Dwight David Eisenhower

Dwight David "Ike" Eisenhower (1890-1969) was President of the United States from 1953 until 1961 and a five-star general in the United States Army. During the Second World War, he served as Supreme Commander of the Allied forces in Europe, with responsibility for planning and supervising the successful invasion of France and Germany in 1944–45. In 1951, he became the first supreme commander of NATO.

As President, he oversaw the cease-fire of the Korean War, kept up the pressure on the Soviet Union during the Cold War, made nuclear weapons a higher defense priority, launched the Space Race, enlarged the Social Security program, and began the Interstate Highway System. Here are few notable things he said:

A people that values its privileges above its principles soon loses both.

Any man who wants to be president is either an egomaniac or crazy.

Only strength can cooperate. Weakness can only beg.

Disarmament, with mutual honor and confidence, is a continuing imperative.

Every gun that is made, every warship launched, every rocket fired, signifies in the final sense a theft from those who hunger and are not fed, those who are cold and are not clothed.

I despise people who go to the gutter on either the right or the left and hurl rocks at those in the center.

Here in America we are descended in blood and in spirit from revolutionists and rebels - men and women who dare to dissent from accepted doctrine. As their heirs, may we never confuse honest dissent with disloyal subversion.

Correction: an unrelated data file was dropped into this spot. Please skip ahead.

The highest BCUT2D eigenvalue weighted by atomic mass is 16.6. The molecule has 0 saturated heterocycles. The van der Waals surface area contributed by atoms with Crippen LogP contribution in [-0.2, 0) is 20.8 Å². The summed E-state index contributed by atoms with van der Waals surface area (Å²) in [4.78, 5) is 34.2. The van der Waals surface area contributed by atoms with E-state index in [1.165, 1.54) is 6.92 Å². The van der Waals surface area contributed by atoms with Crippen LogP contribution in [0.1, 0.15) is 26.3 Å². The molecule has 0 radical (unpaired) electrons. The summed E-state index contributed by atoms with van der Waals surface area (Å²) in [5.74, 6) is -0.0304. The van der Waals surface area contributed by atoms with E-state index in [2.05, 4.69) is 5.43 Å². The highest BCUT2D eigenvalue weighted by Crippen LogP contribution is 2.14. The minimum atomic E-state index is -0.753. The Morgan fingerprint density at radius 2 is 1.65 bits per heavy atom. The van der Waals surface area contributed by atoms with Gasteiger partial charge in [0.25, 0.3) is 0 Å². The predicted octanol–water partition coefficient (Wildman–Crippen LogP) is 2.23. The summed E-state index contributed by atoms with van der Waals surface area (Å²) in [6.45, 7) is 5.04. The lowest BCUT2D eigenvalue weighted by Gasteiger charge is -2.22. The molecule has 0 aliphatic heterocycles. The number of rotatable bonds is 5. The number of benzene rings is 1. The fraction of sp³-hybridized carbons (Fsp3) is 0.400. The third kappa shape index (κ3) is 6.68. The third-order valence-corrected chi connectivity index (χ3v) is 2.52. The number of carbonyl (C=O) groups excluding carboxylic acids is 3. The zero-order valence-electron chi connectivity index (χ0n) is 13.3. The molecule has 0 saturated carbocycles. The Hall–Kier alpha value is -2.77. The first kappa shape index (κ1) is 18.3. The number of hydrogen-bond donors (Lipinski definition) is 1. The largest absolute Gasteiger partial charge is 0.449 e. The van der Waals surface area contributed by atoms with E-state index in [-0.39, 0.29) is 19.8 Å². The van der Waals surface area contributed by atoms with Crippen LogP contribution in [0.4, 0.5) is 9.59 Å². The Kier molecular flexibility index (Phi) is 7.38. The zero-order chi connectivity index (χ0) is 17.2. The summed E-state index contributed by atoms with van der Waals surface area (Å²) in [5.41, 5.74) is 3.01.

History does not long entrust the care of freedom to the weak or the timid.

I hate war as only a soldier who has lived it can, only as one who has seen its brutality, its futility, its stupidity.

How far you can go without destroying from within what you are trying to defend from without?

Humility must always be the portion of any man who receives acclaim earned in the blood of his followers and the sacrifices of his friends.
Wanda's comments about Ike on my yard sign post brought back my earliest memory of political campaigns when a "Vote for Ike" car drove by my house in New York complete with a loudspeaker system that shouted out "Vote for Ike".. it must have been 1956 and I was 7.. campaigns were diffrent back then.

I am also reminded of when Ann and I visited the Eisenhower Presidential Library in Abilene, Kansas. I came away from that visit so impressed with a man who seemed to possess a such quiet strength of leadership and honor.


  1. Thanks Bob....that was the button.

    My husband had the priviledge to visit the Library In Kansas, and he to was so impressed.

  2. Who could marginalize this great man. His leadership around D-Day was touched by God for sure.


I love to get comments and usually respond. So come back to see my reply. You can click here to see my comment policy.